Trump’s Personal Counsel Struggles As Russia Probe Spirals

Reuters/Keith Bedford

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Kevin Daley Supreme Court correspondent
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Frustration is mounting between President Donald Trump and his personal counsel, Marc Kasowitz, as the investigation into Russian interference in the 2016 presidential election has engulfed nearly every corner of the West Wing.

The New York Times reports that Trump and Kasowitz are increasingly at odds, particularly over the influence of the president’s son-in-law, Jared Kushner. The Times’ source says the attorneys view Kushner as a self-interested freelancer who may ultimately prove a liability, given his tenuous loyalty to the administration.

They are also frustrated by his uninhibited access to Trump. The source says Kushner often counsels Trump on the Russia probe, while keeping his legal team at arms length.

Kasowitz’s influence in the West Wing is further compromised by the fact he does not have a security clearance. ProPublica reports that Kasowitz’s ability to fully participate in the formulation of legal and political responses to the investigation will be undermined without a security clearance.

“No question in my mind — in order to represent President Trump in this matter you would have to get a very high level of clearance because of the allegations involving Russia,” Robert Bennett, a Washington lawyer who represented former President Bill Clinton, told ProPublica.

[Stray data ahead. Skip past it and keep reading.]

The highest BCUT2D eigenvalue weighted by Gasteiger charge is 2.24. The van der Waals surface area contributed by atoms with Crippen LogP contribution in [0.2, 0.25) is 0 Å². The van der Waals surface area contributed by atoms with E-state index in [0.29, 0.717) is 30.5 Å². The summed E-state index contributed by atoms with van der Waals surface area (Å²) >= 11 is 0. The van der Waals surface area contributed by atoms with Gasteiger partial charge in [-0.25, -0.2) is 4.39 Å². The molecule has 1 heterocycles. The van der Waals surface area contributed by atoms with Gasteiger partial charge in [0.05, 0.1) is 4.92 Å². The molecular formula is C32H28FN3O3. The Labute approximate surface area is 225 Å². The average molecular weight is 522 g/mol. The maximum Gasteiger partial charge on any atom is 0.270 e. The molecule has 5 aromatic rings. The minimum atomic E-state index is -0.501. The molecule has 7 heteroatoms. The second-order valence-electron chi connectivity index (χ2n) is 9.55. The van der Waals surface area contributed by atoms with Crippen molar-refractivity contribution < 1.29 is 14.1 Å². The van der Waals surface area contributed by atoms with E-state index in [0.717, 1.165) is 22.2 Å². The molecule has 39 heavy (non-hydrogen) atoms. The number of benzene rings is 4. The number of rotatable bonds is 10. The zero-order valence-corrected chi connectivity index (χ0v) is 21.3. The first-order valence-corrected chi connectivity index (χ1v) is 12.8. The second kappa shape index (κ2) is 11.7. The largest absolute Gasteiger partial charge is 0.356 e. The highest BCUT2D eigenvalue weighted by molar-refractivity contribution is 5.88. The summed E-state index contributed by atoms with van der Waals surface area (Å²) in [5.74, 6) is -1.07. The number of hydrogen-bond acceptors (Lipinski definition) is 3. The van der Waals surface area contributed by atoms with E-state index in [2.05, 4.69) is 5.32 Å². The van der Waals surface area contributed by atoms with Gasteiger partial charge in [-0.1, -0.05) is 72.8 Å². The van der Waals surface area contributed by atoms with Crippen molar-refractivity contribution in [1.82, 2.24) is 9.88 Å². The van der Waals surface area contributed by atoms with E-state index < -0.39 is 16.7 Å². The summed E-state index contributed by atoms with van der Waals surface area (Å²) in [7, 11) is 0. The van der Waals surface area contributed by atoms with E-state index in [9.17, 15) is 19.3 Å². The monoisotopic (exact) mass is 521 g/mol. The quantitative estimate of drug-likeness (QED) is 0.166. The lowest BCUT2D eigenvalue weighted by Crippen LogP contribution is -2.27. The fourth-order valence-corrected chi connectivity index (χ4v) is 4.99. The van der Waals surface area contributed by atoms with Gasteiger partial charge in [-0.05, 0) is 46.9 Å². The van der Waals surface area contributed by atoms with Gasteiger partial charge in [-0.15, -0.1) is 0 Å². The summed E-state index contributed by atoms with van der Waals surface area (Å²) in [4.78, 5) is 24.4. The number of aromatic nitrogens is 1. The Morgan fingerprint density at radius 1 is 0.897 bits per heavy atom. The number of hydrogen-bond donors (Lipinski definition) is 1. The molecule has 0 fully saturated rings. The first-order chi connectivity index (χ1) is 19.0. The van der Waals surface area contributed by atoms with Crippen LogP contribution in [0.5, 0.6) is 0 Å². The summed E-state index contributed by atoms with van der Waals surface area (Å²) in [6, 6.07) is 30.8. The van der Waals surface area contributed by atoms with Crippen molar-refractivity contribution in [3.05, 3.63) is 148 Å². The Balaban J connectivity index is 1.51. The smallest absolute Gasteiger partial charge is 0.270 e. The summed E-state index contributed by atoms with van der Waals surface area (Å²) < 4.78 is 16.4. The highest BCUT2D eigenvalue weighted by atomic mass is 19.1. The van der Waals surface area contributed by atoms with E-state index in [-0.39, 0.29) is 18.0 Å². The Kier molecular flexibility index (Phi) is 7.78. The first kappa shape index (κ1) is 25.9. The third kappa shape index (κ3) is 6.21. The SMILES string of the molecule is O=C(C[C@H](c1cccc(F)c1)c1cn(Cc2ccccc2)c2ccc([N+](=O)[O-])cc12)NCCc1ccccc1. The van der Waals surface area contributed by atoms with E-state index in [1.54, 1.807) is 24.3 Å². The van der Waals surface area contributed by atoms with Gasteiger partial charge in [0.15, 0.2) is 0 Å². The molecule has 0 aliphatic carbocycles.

His extensive history of contacts with foreign interests, as well as allegations of alcohol abuse, may disqualify him from access to sensitive information altogether.

Kasowitz has regularly represented international clients, including several with close ties to the Kremlin. Among them are Oleg Deripaska, a Russian oligarch who runs an industrial group called Basic Element, as well as Sberbank, the country’s largest state-owned bank.

Such connections, especially since they took place in the ordinary course of business, do not bar access to sensitive information, but they are sure to prolong the investigation attending applications for security clearances.

Kasowitz associates also told ProPublica that he has struggled with alcohol abuse, culminating with a stint in rehab during the winter of 2014-2015. The application for a security clearance specifically asks about compulsory or voluntary commitments to rehabilitation facilities, and interviews conducted in connection with security clearance applications regularly include questions concerning the consumption of alcohol.

Though a spokesman for Kasowitz did not return TheDCNF’s inquiries, they strongly denied he has ever struggled with alcohol abuse in a separate statement.

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